Supreme Court to Protect Spanish Off-Plan Property Buyers’ Without Bank Guarantees
A couple of days ago, BBC News readers woke up to a tantalizing headline for failed Spanish property investors: “up to 100,000 UK investors in Spanish homes could get payout”. The BBC quoted a Barcelona-based law firm, Spanish Legal Reclaims (SLR), on the round figure of investors who could in line for a full refund.
A fortnight ago, we almost anticipated the BBC’s article when stating various 2015 Supreme Court rulings had confirmed its support for banking, insurance and, notably, off-plan property consumers:
Off-plan property deposits: In May 2015, and the in December 2015, the SC ruled that property developers are responsible “in any event” of down payments made by consumers on off-plan properties, provided the bank was aware of the purpose of the payments.
The ruling, along with two prior ones, addressed the issue of bank’s duty of care towards consumers, in line with the provisions of the 1968 Act on Deposit Guarantees on Off-Plan Properties.
But whilst the rulings are encouraging for anyone caught in the 2008 off-plan property debacle, not every investor will qualify.
As a rule of thumb, investors will have the right to claim from banks who failed to guarantee deposits in the following circumstances:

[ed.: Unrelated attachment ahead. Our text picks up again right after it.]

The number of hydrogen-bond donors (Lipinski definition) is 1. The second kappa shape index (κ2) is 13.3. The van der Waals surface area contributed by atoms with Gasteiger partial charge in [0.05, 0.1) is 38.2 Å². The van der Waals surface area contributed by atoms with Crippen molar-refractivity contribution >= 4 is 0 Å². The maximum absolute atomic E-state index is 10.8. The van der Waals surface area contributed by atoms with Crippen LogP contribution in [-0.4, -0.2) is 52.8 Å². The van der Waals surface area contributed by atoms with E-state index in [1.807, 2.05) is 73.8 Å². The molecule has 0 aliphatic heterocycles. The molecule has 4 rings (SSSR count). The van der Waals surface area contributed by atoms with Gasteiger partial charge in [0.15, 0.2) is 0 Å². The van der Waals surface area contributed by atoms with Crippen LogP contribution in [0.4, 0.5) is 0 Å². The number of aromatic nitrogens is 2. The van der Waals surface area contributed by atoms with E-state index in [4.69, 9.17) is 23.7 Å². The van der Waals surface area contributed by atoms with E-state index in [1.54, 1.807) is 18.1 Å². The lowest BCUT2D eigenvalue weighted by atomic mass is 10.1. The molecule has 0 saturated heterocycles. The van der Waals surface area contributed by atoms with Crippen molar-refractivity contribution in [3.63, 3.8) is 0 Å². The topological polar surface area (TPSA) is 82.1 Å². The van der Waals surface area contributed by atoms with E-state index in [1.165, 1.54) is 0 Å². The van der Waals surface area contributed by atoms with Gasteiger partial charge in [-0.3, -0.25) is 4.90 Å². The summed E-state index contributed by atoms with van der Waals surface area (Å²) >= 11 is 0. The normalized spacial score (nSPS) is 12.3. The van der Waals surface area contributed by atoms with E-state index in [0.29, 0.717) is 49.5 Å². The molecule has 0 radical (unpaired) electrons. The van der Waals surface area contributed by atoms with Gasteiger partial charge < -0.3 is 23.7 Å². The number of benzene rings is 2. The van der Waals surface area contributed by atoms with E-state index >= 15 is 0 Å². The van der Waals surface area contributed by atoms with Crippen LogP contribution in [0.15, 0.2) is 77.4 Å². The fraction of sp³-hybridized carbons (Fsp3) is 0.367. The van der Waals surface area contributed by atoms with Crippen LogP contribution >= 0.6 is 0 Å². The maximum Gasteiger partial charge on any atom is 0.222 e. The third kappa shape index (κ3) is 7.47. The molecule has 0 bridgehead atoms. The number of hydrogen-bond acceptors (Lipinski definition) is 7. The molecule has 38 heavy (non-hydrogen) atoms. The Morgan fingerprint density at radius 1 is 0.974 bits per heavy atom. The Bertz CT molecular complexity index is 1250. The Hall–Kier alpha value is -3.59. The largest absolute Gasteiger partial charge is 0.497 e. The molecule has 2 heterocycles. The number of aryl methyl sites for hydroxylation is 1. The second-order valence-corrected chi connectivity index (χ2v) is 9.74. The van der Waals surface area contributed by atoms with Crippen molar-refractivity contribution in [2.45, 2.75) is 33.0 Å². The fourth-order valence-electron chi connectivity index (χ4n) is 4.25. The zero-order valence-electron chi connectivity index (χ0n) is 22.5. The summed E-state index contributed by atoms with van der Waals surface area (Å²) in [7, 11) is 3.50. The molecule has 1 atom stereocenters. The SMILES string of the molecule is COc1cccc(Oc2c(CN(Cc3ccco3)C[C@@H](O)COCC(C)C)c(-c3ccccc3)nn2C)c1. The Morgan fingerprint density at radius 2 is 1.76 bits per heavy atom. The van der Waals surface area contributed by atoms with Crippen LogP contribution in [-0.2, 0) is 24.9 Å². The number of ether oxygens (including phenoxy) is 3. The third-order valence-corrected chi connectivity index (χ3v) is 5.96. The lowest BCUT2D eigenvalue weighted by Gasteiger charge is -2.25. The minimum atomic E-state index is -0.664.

- That the bank was aware the deposits were for the purpose of building off-plan property; proving ‘awareness’ is pretty simple inasmuch as banks ought to have known that hundreds of thousands of Euros going through developer’s accounts were from property investors. There have been cases where funds were remitted to UK accounts operated by real estate or intermediary companies, a situation that complicates matters. The “Ocean View Properties” off-plan property scandal comes to mind here.
- That the properties we not completed or, if completed with delay, that the buyer had formally exercised his right to terminate the contract for breach of contract before the developer had obtained the license of occupancy. Banks–and Courts for that matter- are aware that many thousands who were no longer interested in completing on finished properties will file claims for the return of their deposits.
- That the buyer was not a property investor i.e. buying several units for reselling, in which case he/she will not be classed as a consumer under the 1968 Act.
As with most legal matters, a case-by-case analysis will be required to establish the feasibility of a legal claim.